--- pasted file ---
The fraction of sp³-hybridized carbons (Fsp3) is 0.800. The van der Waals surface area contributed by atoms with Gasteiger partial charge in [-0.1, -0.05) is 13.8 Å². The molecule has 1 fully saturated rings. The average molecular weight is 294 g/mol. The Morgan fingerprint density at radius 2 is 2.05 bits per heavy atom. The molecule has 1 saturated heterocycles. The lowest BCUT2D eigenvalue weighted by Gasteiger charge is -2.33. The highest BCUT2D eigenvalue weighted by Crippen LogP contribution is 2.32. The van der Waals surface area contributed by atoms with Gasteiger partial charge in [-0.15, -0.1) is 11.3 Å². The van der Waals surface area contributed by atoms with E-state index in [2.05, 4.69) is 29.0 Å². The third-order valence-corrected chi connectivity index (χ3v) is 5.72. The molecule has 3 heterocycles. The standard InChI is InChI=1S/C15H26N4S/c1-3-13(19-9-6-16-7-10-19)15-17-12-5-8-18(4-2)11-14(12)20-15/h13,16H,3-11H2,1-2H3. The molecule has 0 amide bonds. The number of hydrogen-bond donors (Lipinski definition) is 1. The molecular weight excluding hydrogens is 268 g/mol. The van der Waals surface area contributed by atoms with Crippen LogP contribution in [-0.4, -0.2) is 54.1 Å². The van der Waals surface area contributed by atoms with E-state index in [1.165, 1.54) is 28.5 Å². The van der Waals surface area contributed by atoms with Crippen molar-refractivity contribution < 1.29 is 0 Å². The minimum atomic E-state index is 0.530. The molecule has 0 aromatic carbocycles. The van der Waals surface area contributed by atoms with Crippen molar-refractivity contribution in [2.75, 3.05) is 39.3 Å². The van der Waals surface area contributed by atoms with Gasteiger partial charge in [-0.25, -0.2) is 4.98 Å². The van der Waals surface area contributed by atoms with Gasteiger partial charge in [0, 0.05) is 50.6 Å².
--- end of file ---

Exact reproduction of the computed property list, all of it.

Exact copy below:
The fraction of sp³-hybridized carbons (Fsp3) is 0.800. The van der Waals surface area contributed by atoms with Gasteiger partial charge in [-0.1, -0.05) is 13.8 Å². The molecule has 1 fully saturated rings. The average molecular weight is 294 g/mol. The Morgan fingerprint density at radius 2 is 2.05 bits per heavy atom. The molecule has 1 saturated heterocycles. The lowest BCUT2D eigenvalue weighted by Gasteiger charge is -2.33. The highest BCUT2D eigenvalue weighted by Crippen LogP contribution is 2.32. The van der Waals surface area contributed by atoms with Gasteiger partial charge in [-0.15, -0.1) is 11.3 Å². The van der Waals surface area contributed by atoms with E-state index in [2.05, 4.69) is 29.0 Å². The third-order valence-corrected chi connectivity index (χ3v) is 5.72. The molecule has 3 heterocycles. The standard InChI is InChI=1S/C15H26N4S/c1-3-13(19-9-6-16-7-10-19)15-17-12-5-8-18(4-2)11-14(12)20-15/h13,16H,3-11H2,1-2H3. The molecule has 0 amide bonds. The number of hydrogen-bond donors (Lipinski definition) is 1. The molecular weight excluding hydrogens is 268 g/mol. The van der Waals surface area contributed by atoms with Crippen LogP contribution in [-0.4, -0.2) is 54.1 Å². The van der Waals surface area contributed by atoms with E-state index in [1.165, 1.54) is 28.5 Å². The van der Waals surface area contributed by atoms with Crippen molar-refractivity contribution < 1.29 is 0 Å². The minimum atomic E-state index is 0.530. The molecule has 0 aromatic carbocycles. The van der Waals surface area contributed by atoms with Crippen molar-refractivity contribution in [2.75, 3.05) is 39.3 Å². The van der Waals surface area contributed by atoms with Gasteiger partial charge in [-0.25, -0.2) is 4.98 Å². The van der Waals surface area contributed by atoms with Gasteiger partial charge in [0, 0.05) is 50.6 Å².